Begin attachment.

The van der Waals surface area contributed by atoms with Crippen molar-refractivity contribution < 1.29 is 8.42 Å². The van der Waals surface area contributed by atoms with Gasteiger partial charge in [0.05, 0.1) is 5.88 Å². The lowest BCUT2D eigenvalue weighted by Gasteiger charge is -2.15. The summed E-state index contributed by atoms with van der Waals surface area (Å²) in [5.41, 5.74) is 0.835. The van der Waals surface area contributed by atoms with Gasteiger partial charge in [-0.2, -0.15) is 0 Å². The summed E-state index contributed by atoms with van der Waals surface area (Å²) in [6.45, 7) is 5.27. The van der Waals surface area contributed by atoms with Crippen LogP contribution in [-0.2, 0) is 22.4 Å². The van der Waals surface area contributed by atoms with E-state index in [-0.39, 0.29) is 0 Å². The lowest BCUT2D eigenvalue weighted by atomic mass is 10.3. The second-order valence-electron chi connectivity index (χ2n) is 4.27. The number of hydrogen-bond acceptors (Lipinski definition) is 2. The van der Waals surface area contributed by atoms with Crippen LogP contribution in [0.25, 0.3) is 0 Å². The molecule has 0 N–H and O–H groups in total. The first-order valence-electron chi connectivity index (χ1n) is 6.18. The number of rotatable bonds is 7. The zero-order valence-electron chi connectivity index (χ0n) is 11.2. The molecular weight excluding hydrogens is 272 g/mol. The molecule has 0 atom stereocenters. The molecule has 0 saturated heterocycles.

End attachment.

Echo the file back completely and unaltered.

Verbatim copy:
The van der Waals surface area contributed by atoms with Crippen molar-refractivity contribution < 1.29 is 8.42 Å². The van der Waals surface area contributed by atoms with Gasteiger partial charge in [0.05, 0.1) is 5.88 Å². The lowest BCUT2D eigenvalue weighted by Gasteiger charge is -2.15. The summed E-state index contributed by atoms with van der Waals surface area (Å²) in [5.41, 5.74) is 0.835. The van der Waals surface area contributed by atoms with Gasteiger partial charge in [-0.2, -0.15) is 0 Å². The summed E-state index contributed by atoms with van der Waals surface area (Å²) in [6.45, 7) is 5.27. The van der Waals surface area contributed by atoms with Crippen LogP contribution in [-0.2, 0) is 22.4 Å². The van der Waals surface area contributed by atoms with E-state index in [-0.39, 0.29) is 0 Å². The lowest BCUT2D eigenvalue weighted by atomic mass is 10.3. The second-order valence-electron chi connectivity index (χ2n) is 4.27. The number of hydrogen-bond acceptors (Lipinski definition) is 2. The van der Waals surface area contributed by atoms with Crippen LogP contribution in [0.25, 0.3) is 0 Å². The molecule has 0 N–H and O–H groups in total. The first-order valence-electron chi connectivity index (χ1n) is 6.18. The number of rotatable bonds is 7. The zero-order valence-electron chi connectivity index (χ0n) is 11.2. The molecular weight excluding hydrogens is 272 g/mol. The molecule has 0 atom stereocenters. The molecule has 0 saturated heterocycles.